Fibromyalgia is a chronic condition characterized by widespread pain, fatigue, and other symptoms. It’s estimated that one in every fifty people will develop the disorder at some point in their lives. But what exactly is fibromyalgia? And how does it affect your body? Let’s take a look at the science behind this mysterious condition.
What is Fibromyalgia?
Fibromyalgia (FM) is a disorder that causes widespread pain throughout the body. The Mayo Clinic describes FM symptoms as “aching, burning or tenderness in your muscles, tendons, and joints”. Fatigue, sleep disturbances, and memory problems are also common. And while most people experience these symptoms on some level, those with FM report that their pain is significantly worse than the reported “average” person.
Although doctors are yet to discover the exact cause of fibromyalgia, most believe it’s likely a combination of physical, psychological, and environmental factors which trigger this disorder. These include genetics (family history), infections, and psychological stress.
The Science Behind Fibromyalgia Symptoms
Once you (or someone close to you) is diagnosed with FM it can be difficult to understand how all of your symptoms can be related. After all, what do “muscle tenderness” and “insomnia” have in common? Well, it turns out there are several physiological factors that could play a role in these seemingly unrelated conditions.
Studies have indicated that a dysfunction of the central nervous system plays an important role in pain perception for those diagnosed with FM. While it’s not known why this occurs, one popular theory suggests that certain systems within the brain “malfunction”, causing them to send out amplified signals of pain to other parts of the body.
As for sleep disturbances, studies have suggested that dysfunction within serotonin may play a role in FM symptoms. Serotonin is thought to influence arousal and sleep, and those diagnosed with this disorder often have low levels of serotonin. While certain drugs are currently being used to boost levels of this neurotransmitter, more research is needed to understand the complex role serotonin plays in this condition.
In addition to these physiological factors, psychological factors often play a significant role in FM symptoms. In fact, it’s estimated that over 95% of those diagnosed with fibromyalgia also suffer from some form of depression or anxiety. And while it’s difficult to determine whether these disorders cause fibromyalgia or vice versa, it’s likely that they interact with one another in a “vicious cycle” of symptoms.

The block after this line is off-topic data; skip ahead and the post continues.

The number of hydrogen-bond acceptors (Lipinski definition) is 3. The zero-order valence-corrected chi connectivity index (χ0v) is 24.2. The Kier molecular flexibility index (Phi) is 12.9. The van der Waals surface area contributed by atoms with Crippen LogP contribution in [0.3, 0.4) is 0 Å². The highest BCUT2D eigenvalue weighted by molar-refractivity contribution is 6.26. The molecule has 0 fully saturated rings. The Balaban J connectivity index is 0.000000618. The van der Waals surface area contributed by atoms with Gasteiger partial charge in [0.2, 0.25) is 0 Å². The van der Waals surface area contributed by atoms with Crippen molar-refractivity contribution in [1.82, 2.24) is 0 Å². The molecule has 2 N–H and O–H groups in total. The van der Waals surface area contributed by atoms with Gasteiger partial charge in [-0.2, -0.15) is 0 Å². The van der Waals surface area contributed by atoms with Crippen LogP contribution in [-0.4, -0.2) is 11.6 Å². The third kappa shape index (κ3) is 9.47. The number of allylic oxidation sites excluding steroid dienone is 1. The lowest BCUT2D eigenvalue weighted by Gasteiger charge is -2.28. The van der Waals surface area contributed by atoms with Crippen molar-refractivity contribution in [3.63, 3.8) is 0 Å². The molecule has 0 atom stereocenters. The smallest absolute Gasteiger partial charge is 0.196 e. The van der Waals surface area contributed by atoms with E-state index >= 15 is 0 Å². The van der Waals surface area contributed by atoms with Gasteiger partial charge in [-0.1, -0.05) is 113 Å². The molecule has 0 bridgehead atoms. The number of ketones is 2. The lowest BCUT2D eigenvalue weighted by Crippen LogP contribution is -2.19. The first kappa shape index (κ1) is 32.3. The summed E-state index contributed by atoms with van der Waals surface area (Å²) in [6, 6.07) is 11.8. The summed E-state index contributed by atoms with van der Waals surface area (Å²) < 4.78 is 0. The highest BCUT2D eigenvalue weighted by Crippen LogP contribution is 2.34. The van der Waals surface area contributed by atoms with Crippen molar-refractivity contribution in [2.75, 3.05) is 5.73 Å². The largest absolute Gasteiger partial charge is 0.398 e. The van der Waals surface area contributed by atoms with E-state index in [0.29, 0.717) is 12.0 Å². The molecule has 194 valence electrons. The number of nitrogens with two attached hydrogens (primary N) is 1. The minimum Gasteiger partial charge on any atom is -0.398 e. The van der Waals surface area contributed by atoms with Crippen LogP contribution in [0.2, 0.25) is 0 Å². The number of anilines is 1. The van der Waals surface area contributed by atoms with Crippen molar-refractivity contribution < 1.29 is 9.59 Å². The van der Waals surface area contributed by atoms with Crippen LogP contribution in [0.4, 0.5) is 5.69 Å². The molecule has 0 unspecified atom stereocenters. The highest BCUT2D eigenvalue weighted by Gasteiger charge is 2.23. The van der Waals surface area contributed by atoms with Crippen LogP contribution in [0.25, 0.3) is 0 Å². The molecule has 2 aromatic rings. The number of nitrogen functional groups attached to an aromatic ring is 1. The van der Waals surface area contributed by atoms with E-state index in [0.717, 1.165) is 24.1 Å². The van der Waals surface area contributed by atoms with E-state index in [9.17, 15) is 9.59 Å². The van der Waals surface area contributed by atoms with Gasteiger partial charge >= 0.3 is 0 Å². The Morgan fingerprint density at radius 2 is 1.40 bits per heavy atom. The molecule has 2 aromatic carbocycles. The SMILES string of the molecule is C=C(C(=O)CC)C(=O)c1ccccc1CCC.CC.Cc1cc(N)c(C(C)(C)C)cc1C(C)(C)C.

While there is no single test for fibromyalgia, your doctor will likely perform a variety of tests to rule out other conditions before diagnosing you with this disorder. The process can often be lengthy – it’s not uncommon for a patient to visit their doctor several times and undergo multiple tests before receiving an official diagnosis.
For example, your medical history will likely be considered as well as your symptoms. Along with these questions, your doctor may test reflexes and muscle strength, check your joints for signs of swelling, measure your body temperature and also check blood levels of various hormones.
Treatment of Fibromyalgia
Once fibromyalgia has been diagnosed it can sometimes be challenging to treat. While some individuals find relief with medication and lifestyle changes there is no “cure” for this disorder. However, by understanding the underlying cause of your symptoms, you can identify triggers and make changes to reduce them.
Some lifestyle changes that may help include exercise, stress management, diet changes, and appropriate medication.
Exercise has been shown to decrease fatigue associated with fibromyalgia while also reducing pain. It’s also thought that regular exercise helps combat the impact of depression on your body. Depending on the severity of your condition, you should consult your doctor before engaging in a new exercise routine.
Stress management is another important aspect of fibromyalgia treatment as stress can exacerbate symptoms. While this isn’t always easy, there are several strategies you can use to reduce your stress including relaxation exercises, meditation, and deep breathing.
Diet changes may also help. In some cases, certain foods may worsen symptoms as well as interact with medications you take to relieve fibromyalgia. Common food triggers include wheat, dairy, alcohol, caffeine, and sugar. It’s also important to avoid foods that have been artificially sweetened or that contain red dye #40 – these can cause a wide variety of adverse reactions for those diagnosed with this disorder.
In addition to dietary changes, medications may be prescribed to help combat sleep disturbances and pain. In particular, sleep aids can often help improve the quality of your shut-eye. Medications may also be employed for temporary relief from pain, while antidepressants can decrease symptoms associated with depression or anxiety.
While there’s no cure for fibromyalgia, by taking the appropriate steps to address symptoms, you can improve your quality of life. With the help of your doctor, you’ll be able to identify triggers and craft a plan that can assist you in coping with this chronic condition.